Cyrus Mistry and Ratan Tata
Shares of Tata group companies
rebounded on Friday on value-buying after three consecutive days of fall. Despite the bounce-back, the total market cap of the companies
was still down by around Rs 22,000 crore over their closing price on Monday, the day when the news
of chairman Cyrus Mistry’s sacking unfolded.
All group company shares, except for Tata Consultancy Services (TCS), Tata Power and Rallis India, rose on Friday. Tata Motors surged 2.7 per cent, Tata Steel was up 1.85 per cent, while Voltas increased 1.5 per cent. Big gainers included Tata Elxsi (4.2 per cent), Tata Metaliks (5.8 per cent), and Auto Corporation of India (7.8 per cent).
Among the losers, Tata Power shed 1.4 per cent, TCS was down 0.6 per cent, while Rallis India slid 0.3 per cent.
“The fall in stocks was driven more by sentiments rather than fundamentals, and the present problem has more to do with an ego clash rather than governance issues,” said G Chokkalingam, founder, Equinomics Research.
The Tata group is a small economy in itself and the prospects for the individual companies
will not be the same across the board, said Chokkalingam. “Further stock movement will depend on valuations and business opportunity,” he added. For example, with the outlook for top information technology stocks looking bleak, TCS could struggle with growth and the stock could face pressure going forward. Ditto with Tata Steel, which is facing headwinds on account of a global supply glut of steel that has pressured prices.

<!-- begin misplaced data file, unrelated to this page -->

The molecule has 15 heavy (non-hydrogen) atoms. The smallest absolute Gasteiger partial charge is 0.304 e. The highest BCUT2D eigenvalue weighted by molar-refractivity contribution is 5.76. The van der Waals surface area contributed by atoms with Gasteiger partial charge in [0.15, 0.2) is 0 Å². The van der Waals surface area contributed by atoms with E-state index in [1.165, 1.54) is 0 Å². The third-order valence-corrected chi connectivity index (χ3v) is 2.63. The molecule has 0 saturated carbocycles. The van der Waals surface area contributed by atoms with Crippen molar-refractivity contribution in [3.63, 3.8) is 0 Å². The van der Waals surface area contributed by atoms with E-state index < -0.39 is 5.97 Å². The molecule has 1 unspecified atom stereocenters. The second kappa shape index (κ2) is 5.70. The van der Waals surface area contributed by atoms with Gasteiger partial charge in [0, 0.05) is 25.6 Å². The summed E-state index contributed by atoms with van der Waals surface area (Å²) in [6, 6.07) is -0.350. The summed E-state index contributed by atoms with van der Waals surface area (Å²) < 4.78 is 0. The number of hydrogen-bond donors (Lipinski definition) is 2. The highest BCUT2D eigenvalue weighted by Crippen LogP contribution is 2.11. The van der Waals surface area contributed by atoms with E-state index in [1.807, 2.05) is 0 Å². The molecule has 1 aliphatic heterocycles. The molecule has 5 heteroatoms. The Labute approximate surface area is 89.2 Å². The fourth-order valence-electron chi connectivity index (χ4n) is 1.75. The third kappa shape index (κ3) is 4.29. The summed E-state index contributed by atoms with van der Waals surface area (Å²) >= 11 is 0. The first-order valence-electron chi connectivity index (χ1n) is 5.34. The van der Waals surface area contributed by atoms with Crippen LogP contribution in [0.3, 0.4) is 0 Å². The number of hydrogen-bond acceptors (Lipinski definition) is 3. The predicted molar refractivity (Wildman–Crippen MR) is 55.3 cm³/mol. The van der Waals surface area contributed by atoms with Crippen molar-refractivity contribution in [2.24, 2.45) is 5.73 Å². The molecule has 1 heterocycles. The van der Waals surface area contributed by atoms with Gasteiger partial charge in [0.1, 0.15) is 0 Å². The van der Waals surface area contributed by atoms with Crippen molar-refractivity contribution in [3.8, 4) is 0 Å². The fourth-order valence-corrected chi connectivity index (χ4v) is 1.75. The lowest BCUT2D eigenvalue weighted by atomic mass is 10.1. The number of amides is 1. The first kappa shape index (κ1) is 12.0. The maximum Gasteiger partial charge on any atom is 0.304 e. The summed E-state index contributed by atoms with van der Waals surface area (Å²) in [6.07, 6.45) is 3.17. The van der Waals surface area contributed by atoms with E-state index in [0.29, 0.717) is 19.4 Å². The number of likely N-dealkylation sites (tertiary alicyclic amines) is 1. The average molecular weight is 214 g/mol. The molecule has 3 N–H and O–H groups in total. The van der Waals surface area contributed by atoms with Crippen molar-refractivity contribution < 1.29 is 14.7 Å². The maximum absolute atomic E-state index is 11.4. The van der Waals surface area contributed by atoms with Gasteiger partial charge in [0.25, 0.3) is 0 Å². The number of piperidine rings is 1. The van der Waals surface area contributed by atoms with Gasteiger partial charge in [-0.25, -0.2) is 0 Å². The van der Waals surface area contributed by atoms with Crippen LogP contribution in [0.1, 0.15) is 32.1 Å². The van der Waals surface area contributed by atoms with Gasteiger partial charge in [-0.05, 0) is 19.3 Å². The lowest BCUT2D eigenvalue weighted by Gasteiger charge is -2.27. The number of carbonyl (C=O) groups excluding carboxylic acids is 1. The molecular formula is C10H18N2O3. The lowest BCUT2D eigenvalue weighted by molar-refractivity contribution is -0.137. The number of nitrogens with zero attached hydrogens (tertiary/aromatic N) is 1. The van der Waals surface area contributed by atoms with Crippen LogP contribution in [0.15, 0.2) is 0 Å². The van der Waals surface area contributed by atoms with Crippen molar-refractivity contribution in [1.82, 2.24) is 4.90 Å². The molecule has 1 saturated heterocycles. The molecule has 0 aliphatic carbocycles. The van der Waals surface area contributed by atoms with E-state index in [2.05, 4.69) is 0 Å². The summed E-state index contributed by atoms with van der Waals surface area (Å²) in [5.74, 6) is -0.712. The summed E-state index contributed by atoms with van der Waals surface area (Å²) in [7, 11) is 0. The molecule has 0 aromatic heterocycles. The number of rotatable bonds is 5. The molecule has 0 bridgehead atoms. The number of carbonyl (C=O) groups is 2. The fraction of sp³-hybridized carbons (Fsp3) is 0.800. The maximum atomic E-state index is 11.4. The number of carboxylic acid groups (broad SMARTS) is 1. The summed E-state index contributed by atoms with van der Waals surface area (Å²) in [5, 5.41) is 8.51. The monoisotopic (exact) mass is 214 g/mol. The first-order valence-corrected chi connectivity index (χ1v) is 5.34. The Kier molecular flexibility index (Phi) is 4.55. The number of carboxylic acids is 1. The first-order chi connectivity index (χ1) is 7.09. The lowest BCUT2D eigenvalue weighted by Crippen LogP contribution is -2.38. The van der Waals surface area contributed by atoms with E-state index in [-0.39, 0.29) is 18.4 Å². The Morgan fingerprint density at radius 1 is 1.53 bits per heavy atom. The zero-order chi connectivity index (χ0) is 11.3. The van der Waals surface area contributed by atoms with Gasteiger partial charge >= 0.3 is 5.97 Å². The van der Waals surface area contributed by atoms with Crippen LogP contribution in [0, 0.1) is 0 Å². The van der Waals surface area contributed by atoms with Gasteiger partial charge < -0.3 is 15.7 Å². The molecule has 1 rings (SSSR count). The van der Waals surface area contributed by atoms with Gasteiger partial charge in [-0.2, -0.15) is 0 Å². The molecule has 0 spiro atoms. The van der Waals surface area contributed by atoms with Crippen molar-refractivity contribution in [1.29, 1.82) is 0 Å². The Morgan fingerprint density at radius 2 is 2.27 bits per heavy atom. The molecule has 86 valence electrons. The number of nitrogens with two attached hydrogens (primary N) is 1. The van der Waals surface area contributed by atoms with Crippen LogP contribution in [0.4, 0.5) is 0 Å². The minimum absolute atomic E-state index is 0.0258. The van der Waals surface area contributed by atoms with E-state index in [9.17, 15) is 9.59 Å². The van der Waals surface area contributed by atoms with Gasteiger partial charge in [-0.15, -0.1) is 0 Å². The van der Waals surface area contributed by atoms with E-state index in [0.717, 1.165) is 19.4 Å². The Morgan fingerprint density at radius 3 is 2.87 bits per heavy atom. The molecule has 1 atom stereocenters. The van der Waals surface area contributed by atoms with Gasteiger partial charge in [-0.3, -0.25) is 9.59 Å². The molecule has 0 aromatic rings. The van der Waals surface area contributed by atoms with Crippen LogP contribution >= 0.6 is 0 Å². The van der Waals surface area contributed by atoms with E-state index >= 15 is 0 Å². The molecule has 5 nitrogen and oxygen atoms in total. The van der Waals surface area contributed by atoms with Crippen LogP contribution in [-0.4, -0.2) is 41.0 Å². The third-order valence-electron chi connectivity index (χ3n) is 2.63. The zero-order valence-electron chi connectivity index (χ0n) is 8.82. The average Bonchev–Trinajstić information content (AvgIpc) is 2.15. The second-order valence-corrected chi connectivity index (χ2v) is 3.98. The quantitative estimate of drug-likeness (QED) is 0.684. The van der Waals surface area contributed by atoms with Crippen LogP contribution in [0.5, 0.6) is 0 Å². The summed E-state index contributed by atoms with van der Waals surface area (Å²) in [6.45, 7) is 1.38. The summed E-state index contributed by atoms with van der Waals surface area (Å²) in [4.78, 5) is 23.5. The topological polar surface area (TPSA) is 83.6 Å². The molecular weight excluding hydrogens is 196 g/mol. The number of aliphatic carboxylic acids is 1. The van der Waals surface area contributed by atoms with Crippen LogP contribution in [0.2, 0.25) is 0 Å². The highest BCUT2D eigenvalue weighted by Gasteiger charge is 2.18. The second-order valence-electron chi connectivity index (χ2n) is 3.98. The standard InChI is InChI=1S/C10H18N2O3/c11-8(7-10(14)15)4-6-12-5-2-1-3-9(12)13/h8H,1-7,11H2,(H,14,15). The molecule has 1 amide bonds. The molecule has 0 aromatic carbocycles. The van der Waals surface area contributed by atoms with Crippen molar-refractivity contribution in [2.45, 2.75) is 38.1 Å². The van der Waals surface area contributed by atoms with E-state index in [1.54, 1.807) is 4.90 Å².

On Thursday, the Tata group had hit back at ousted chairman Mistry’s allegations saying group companies made disclosures on all impairments and presented a true and fair picture of their accounts to shareholders.
The Tatas said he was asked to go due to his failure to present the board with any long-term vision or plan. The plan, presented to the board in September, was flawed and heavily dependent on one company, TCS.
Besides, the plan, presented late in the fourth year of his five-year term, also lacked emphasis on return on capital of group companies, the source said. There was also no mention of financial discipline and of portfolio rejig, the source said. All these shortcomings were communicated to him, but the advice was not heeded, said an insider, asking not to be named.
The group said Mistry, who has been on Tata Sons’ board since 2006, was fully familiar with the culture, ethos, and governance structure.